South China Sea Dispute; Retno Marsudi Requests for Peace Paradigm
29 November 2022 17:25 WIB
TEMPO.CO, Jakarta - The Indonesian Minister of Foreign Affairs, Retno Marsudi, highlighted the increasing geopolitical tensions in the maritime territory, causing more challenges to the enforcement of the United Nations Convention on the Law of the Sea or Law of the Sea Treaty (UNCLOS). According to her, ASEAN always aims to resolve disputes such as in the South China Sea, through non-military confrontation.
"UNCLOS is the key to achieving this goal. However, the effective approach requires a paradigm that encourages peaceful dispute resolution," said Retno who joined virtually at the opening of the ASEAN Conference on 40 Years of UNCLOS on Tuesday, November 29, 2022.
The South China Sea is a strategic area bordering Brunei Darussalam, the Philippines, Indonesia, Malaysia, Singapore, Vietnam and China. The area has become overlapping jurisdiction between claimant states such as Brunei Darussalam, the Philippines, Malaysia, Singapore, Vietnam and China, which makes the potential for conflict in this region become concerning.
Recently, China and the Philippines have been clashing over the area. The Philippines accused a Chinese coast guard ship of seizing rocket debris secured by the Philippines in the South China Sea. Beijing has denied the claim.
The mutual accusations between Beijing and Manila occurred during the visit of U.S. Vice President Kamala Harris to the Philippines, US also guaranteed to aid the Philippines militarily.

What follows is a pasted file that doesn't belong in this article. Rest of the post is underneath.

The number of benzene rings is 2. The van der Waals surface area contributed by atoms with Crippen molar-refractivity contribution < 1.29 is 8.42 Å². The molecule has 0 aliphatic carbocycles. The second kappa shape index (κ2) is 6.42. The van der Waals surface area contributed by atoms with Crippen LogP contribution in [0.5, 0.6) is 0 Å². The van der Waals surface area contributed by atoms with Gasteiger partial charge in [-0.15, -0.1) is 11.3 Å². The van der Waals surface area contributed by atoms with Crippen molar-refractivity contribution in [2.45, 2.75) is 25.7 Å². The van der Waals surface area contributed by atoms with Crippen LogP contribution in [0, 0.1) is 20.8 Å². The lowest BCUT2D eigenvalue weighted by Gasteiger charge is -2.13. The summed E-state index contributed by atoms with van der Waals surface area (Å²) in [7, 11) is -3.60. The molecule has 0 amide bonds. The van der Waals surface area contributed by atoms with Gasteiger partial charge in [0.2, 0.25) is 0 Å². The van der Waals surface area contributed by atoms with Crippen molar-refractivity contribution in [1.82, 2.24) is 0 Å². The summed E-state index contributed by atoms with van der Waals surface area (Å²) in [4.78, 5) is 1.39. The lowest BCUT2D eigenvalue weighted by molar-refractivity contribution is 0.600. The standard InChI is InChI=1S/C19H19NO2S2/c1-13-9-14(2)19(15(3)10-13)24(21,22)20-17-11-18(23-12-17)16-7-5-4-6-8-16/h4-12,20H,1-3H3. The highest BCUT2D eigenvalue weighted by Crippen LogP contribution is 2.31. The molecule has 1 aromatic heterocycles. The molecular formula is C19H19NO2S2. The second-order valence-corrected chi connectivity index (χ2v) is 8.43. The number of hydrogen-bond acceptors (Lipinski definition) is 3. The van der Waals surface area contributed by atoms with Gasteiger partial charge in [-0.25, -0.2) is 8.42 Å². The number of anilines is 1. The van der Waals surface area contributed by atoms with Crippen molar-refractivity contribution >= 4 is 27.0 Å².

During her speech at the UNCLOS forum, Retno reflected on the statement from Indonesian President Joko Widodo that the zone should be seen as a uniting factor, not as to divide. He said international law must still be respected.
"The state must continue to comply with international law, including UNCLOS which must maintain as the main norm that shapes state behavior at sea border," said Retno.
UNCLOS binds nations to a standard technique for identifying various areas of the sea, including internal and territorial waters, contiguous zones, exclusive economic zones, and the continental shelf. In the case of overlapping maritime zones between neighboring states, countries must negotiate the boundary lines.
UNCLOS must face challenges of the geopolitical tensions with the potential to increase the risk of escalation to open conflict.
Daniel Ahmad | Translator: Intern / Imaji Lasahido
Click here to get the latest news updates from Tempo on Google News